Rumi, the adored Persian mystic, mused on the purpose of desire. Before him, most Eastern philosophies and religious dogmas entertained the trade offs of lust. Taoist, Hindu, Buddhist, Christian, Jewish, and many other guiding principles emerged. Most concluded that asketism rather than boundless indulgence benefit humanity.
I wonder, isn’t a balance between discipline and surrender to some cravings better for the mind though?
I love Rumi’s poetic view of soul as “the taste of pure water”. Usually most appreciated when one is very thirsty. Life’s necessity that is more if you lend it your awareness.
My poem was inspired by all the above as well as by my intuitive picture mandala I created in California:
A fine line our soul
A net of emotions
Caught between desire
and dream about
I craved adventure
I judged silence
I wanted freedom
The first sip awakened my lust for more
dreaming about swimming in the air
bubbles of oxygen carrying my body around
the world, weightless, without judgement
Let it rain, let it be vain, floating
in the tender vibrations of surrender
my soul opened —
Sound is not silent as now I crave
the nothingness of ether, not my grave
Everywhere – even in my thoughts
just a mirror of my pure self
Pure surrender feels so different from the tight, preconceived discipline when control directs our every step. Try it for yourself. Taste freedom through meditation or being alone in nature — this kind of solitude liberates my mind.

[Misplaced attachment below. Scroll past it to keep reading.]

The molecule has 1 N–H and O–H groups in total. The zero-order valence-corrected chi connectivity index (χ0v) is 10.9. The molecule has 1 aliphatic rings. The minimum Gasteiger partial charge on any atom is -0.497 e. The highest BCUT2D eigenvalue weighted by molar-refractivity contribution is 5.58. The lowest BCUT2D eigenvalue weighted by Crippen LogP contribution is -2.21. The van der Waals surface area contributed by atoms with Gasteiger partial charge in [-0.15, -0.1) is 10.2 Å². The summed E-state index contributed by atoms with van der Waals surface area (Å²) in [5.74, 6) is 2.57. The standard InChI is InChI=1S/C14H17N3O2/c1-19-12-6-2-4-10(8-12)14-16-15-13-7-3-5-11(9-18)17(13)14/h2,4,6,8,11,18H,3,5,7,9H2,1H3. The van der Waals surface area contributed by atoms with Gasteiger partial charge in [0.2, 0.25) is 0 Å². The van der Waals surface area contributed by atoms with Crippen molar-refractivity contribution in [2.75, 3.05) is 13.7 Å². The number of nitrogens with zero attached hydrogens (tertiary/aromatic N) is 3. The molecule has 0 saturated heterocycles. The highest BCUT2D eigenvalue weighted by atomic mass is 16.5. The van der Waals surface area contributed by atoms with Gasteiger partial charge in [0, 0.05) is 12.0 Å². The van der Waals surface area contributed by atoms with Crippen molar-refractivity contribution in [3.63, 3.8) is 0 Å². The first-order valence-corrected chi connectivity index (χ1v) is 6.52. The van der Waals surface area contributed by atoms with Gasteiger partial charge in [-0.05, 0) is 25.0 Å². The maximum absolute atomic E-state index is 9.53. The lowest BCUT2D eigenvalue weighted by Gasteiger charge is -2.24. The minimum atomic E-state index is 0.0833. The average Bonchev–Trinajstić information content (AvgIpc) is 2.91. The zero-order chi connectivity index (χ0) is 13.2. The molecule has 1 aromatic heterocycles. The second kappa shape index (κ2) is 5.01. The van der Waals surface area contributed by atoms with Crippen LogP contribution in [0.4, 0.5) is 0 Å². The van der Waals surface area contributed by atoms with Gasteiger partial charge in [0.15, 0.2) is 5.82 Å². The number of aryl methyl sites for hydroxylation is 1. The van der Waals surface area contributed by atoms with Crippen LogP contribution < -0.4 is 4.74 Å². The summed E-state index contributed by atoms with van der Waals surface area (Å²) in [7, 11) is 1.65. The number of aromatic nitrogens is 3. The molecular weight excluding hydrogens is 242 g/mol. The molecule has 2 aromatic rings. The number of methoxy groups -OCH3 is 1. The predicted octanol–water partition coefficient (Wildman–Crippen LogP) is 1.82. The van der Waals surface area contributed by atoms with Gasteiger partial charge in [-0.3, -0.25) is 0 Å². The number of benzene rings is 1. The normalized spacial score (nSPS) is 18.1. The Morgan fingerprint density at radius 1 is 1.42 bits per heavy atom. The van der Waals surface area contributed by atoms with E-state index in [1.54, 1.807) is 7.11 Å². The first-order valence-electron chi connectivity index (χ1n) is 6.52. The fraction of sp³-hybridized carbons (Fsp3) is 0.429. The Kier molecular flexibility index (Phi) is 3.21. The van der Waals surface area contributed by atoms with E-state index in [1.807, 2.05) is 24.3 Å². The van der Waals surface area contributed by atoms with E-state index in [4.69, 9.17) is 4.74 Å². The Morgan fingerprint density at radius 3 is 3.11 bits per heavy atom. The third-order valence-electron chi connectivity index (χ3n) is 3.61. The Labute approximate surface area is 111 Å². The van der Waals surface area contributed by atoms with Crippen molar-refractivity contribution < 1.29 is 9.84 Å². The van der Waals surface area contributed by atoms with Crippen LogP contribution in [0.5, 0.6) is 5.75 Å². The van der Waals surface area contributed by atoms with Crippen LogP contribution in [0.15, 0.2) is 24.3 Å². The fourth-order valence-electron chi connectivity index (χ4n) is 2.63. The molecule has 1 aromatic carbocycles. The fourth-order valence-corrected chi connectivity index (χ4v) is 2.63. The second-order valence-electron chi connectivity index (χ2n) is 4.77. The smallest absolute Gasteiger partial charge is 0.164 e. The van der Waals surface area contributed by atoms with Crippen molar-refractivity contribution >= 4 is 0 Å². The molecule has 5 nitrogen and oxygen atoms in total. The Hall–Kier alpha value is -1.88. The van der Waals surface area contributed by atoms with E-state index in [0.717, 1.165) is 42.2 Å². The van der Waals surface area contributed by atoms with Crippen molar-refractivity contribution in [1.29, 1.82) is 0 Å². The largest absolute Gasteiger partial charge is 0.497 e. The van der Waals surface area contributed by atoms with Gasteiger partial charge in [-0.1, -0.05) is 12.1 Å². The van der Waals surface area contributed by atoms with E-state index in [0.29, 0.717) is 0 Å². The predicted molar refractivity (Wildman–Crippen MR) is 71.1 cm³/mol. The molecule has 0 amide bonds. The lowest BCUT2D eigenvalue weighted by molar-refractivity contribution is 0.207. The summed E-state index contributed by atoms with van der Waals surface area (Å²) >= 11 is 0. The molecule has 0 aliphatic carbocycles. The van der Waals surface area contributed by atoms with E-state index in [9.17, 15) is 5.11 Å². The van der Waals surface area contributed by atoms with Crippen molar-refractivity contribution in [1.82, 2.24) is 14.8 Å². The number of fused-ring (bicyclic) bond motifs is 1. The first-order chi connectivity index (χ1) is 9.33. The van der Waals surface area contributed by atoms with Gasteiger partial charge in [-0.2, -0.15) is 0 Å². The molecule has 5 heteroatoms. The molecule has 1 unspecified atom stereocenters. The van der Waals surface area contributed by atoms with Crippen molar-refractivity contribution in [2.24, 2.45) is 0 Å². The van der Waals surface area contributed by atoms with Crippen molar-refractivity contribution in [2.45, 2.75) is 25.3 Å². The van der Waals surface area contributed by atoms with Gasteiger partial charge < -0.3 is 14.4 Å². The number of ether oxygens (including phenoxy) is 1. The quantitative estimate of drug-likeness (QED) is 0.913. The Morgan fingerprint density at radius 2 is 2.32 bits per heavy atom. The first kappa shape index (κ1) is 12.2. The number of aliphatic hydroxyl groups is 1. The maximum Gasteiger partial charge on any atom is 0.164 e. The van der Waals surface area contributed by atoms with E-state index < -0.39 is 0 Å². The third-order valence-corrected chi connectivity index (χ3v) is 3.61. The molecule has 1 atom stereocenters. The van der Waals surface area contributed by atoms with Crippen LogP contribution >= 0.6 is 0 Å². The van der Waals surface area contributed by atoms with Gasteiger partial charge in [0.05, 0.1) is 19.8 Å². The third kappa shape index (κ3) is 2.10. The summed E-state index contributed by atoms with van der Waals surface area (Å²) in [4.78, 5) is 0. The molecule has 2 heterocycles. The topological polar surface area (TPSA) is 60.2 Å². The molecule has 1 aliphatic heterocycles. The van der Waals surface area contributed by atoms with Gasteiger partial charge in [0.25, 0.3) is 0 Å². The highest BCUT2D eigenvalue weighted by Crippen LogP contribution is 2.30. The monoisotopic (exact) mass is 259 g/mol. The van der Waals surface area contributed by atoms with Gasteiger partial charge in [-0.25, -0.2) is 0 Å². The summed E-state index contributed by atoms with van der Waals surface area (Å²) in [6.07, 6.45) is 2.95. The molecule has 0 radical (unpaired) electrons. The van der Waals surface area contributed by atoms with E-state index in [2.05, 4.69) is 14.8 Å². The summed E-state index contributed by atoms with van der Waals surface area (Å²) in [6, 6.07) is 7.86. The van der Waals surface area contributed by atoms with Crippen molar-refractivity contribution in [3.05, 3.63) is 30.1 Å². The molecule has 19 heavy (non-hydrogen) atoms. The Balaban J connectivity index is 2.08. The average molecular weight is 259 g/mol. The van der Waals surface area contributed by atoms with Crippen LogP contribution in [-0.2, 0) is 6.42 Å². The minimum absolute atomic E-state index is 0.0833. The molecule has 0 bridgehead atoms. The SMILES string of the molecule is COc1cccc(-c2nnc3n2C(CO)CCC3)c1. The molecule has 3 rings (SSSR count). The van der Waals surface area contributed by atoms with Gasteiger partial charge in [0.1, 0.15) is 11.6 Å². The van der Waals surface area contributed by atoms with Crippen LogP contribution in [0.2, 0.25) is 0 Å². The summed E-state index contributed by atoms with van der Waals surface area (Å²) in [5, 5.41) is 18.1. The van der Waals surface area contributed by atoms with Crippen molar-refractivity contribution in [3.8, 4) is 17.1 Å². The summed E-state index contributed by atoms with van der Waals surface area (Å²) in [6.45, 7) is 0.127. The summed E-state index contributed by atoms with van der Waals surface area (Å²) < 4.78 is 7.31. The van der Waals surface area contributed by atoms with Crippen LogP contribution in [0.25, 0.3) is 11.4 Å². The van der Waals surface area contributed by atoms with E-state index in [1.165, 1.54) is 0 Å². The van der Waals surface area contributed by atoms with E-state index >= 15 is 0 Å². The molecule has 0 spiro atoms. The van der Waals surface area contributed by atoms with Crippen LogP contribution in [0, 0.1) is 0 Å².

If you are interested, I recently mused about the meaning of sound in our life and its scientific concepts and wrote a poem here.
Lust is not an ideal guide for everything, yet desire is judged by the unfree minds especially perhaps too harshly. Without passion and cravings we would not be genuinely happy, we would not go beyond ourselves to create and to invent. Love without passion is friendship and companionship, not fire in your heart. Sometimes, we need that fire to warm us inside. Therefore, indulge passionately, but keep the measure balanced with restraint. The planet is sufficiently populated already, plus one cannot put as much love into a dozen offsprings, one or two can retain and perhaps even appreciate our loving attention more likely.